Capital Area Food Bank Is Staple to D.C. Residents

Scores turned out to get free fresh produce at the Capital Area Food Bank over the weekend.

WASHINGTON – Tyrell Holcomb, the distributions program manager with the Capital Area Food Bank, took a look at the long line of people who were queuing for the fresh produce and meat that the organization offers the first Saturday of every month and made a prediction.

“Today, it looks like we are going to have a record in terms of the number of households in which we are going to be serving,” Holcomb, 26, said.  “I’m anticipating that we’ll probably serve about 300 households today.”

Scores of people lined up on the windy morning near the Northwest One Library near First and L streets in northwest Washington with their market bags and trollies in hand to collect their free fresh fruits and vegetables distributed by the Capital Area Food Bank.

The Capital Area Food Bank distributes fresh food to individuals who are low to moderate income and who receive federal assistance.  Potatoes, cabbage, turkeys, onions and grapes were just a few of the giveaways available to those waiting in line with their food bank key cards Saturday.

 Volunteers check over last minute details before dispersing fresh fruit and vegetables to scores at
Saturday’s (April 4) Capital Area Food Bank in Washington.

Food Bank serves all eight wards in the District, Fairfax County in Virginia  and Prince George’s County in Maryland.

Volunteers set up their stalls on the road of L Street and greeted recipients with a smile as they distributed the fresh produce.

Juanda Smith, 61, heard about the food bank from a friend and started coming this year.

“It helps me with food to last for the month,” Smith said.  “So, it’s like an addition.  I get everything, the cabbage, the potatoes, the apples and especially  the salad.”

In addition to distributing fresh produce, the Capital Area Food Bank shares recipes for healthy and affordable meals at the market as well as online.

“We’re not just handing you fresh fruits and vegetables, anticipating that you’ll go home and do something with it,” Holcomb said.  “We’re giving you a recipe to go home and actually try with the fresh fruits and vegetables that we provide.”

Tiffany Mitchell, 31, a day care worker who lives across the street from the food bank, brought her god brother to help her pick up her fresh produce for this month.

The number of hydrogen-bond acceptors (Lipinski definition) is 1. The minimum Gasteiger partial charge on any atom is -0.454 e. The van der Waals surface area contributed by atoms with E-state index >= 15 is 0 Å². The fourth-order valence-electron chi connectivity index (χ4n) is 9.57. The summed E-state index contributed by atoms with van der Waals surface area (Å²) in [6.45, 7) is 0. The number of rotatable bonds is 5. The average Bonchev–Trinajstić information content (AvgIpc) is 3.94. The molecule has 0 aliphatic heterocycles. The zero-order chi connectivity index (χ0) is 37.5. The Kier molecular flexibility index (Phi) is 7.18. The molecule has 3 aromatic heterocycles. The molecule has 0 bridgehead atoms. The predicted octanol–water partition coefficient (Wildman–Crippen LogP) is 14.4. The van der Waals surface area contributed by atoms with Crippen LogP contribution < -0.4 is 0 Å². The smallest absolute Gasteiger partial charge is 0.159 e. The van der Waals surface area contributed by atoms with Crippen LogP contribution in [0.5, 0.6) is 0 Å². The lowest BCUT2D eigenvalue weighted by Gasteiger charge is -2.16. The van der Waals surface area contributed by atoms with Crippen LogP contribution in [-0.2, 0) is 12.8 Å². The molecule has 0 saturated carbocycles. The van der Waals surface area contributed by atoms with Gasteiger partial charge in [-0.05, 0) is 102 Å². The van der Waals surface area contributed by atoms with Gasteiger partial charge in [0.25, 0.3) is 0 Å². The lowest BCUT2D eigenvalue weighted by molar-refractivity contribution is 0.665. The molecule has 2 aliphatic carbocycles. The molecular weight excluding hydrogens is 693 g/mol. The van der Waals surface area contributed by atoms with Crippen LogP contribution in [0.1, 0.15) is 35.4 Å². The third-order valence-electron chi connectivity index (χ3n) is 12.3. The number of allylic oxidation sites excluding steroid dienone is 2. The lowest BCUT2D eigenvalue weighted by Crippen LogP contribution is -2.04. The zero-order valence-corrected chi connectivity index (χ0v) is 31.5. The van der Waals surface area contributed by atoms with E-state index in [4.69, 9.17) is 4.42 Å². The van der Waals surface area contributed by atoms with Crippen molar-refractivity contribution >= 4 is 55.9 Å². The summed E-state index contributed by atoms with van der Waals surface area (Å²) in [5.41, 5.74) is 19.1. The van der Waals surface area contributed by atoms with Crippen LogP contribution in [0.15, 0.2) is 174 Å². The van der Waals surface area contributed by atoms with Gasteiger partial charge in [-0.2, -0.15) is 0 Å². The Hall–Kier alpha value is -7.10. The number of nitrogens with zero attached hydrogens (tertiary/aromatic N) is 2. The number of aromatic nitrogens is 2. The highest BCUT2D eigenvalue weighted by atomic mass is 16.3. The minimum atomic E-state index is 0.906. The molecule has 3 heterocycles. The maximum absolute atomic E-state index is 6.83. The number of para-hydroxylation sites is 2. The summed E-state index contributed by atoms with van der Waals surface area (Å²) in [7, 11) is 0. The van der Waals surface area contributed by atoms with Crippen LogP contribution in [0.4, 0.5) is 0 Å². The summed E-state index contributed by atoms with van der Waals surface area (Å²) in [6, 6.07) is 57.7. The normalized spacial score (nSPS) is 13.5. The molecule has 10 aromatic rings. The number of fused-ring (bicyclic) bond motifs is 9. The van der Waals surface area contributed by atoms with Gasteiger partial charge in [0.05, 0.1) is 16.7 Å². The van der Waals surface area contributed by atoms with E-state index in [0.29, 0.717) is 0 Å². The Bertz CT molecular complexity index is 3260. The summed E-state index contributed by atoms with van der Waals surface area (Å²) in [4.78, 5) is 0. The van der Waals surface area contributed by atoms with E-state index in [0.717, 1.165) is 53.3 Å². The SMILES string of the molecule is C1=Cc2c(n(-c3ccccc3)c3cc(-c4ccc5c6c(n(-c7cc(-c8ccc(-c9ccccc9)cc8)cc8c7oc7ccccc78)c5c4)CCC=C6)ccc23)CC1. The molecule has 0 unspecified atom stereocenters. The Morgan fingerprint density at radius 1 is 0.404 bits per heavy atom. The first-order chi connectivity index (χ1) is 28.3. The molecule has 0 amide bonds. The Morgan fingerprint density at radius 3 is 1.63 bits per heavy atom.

“My favorite part of the market is the fruits,” Mitchell said. “My daughter likes fruits.  So, she’s going to enjoy these grapes and just the fact that they help us with the food, because it is a struggle.”

People were not aware that they were qualified to get free produce at the food bank.

Cloment Okehie prepares to leave the Capital Area Food Bank after receiving his fresh produce for the month.


Cloment Okehie, a 29-year-old engineering student, was unaware that he qualified to receive free produce.

“I was just passing by last month, going to the library, because I go every weekend and one of them told me about the food bank and that I qualified,” Okehie said.

 Okehie, who was making his second trip to the food bank, said his favorite part was getting the turkey.

“It benefitted me a lot,” he said. “It reduced my expense. It makes me stay at home to cook and not to go out so much to spend. It has been so wonderful.”

Qualified residents can sign up and become a member of the food bank at no cost.

“Members of the market place sign up and get a key card which makes the flow of the line much smoother,” Holcomb said.  “And what happens is, on a monthly basis they come, they show their key cards, their key cards get scanned and they’re able to come through and get their produce.

“It also helps us to track the number of people we’re actually serving at each distribution.”

For more information on how to visit the next community marketplace in your neighbourhood, click here to visit the website.

A D.C. resident gets two bags of vegetables at the Capital Area Food Bank.